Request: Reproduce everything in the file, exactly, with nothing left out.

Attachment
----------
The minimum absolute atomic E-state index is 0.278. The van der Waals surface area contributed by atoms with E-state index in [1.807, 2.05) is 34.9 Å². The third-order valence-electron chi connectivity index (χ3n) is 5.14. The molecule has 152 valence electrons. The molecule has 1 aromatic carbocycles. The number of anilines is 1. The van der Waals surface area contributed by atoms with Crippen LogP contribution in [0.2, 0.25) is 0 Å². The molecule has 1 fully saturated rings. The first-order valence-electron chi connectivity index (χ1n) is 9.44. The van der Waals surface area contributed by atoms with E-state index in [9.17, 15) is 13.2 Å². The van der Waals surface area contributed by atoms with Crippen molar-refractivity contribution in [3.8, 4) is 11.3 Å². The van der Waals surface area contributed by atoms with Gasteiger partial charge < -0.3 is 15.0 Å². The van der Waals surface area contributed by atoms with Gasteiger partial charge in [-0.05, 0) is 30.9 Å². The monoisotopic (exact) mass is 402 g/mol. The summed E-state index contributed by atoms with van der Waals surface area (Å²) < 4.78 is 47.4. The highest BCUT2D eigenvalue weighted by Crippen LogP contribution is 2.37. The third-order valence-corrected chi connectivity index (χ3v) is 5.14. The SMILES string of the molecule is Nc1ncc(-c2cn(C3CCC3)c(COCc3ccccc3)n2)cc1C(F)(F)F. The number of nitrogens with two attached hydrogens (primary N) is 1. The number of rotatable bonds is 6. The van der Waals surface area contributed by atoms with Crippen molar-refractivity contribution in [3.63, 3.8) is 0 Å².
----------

The minimum absolute atomic E-state index is 0.278. The van der Waals surface area contributed by atoms with E-state index in [1.807, 2.05) is 34.9 Å². The third-order valence-electron chi connectivity index (χ3n) is 5.14. The molecule has 152 valence electrons. The molecule has 1 aromatic carbocycles. The number of anilines is 1. The van der Waals surface area contributed by atoms with Crippen LogP contribution in [0.2, 0.25) is 0 Å². The molecule has 1 fully saturated rings. The first-order valence-electron chi connectivity index (χ1n) is 9.44. The van der Waals surface area contributed by atoms with E-state index in [9.17, 15) is 13.2 Å². The van der Waals surface area contributed by atoms with Crippen molar-refractivity contribution in [3.8, 4) is 11.3 Å². The van der Waals surface area contributed by atoms with Gasteiger partial charge < -0.3 is 15.0 Å². The van der Waals surface area contributed by atoms with Gasteiger partial charge in [-0.05, 0) is 30.9 Å². The monoisotopic (exact) mass is 402 g/mol. The summed E-state index contributed by atoms with van der Waals surface area (Å²) < 4.78 is 47.4. The highest BCUT2D eigenvalue weighted by Crippen LogP contribution is 2.37. The third-order valence-corrected chi connectivity index (χ3v) is 5.14. The SMILES string of the molecule is Nc1ncc(-c2cn(C3CCC3)c(COCc3ccccc3)n2)cc1C(F)(F)F. The number of nitrogens with two attached hydrogens (primary N) is 1. The number of rotatable bonds is 6. The van der Waals surface area contributed by atoms with Crippen molar-refractivity contribution in [3.63, 3.8) is 0 Å².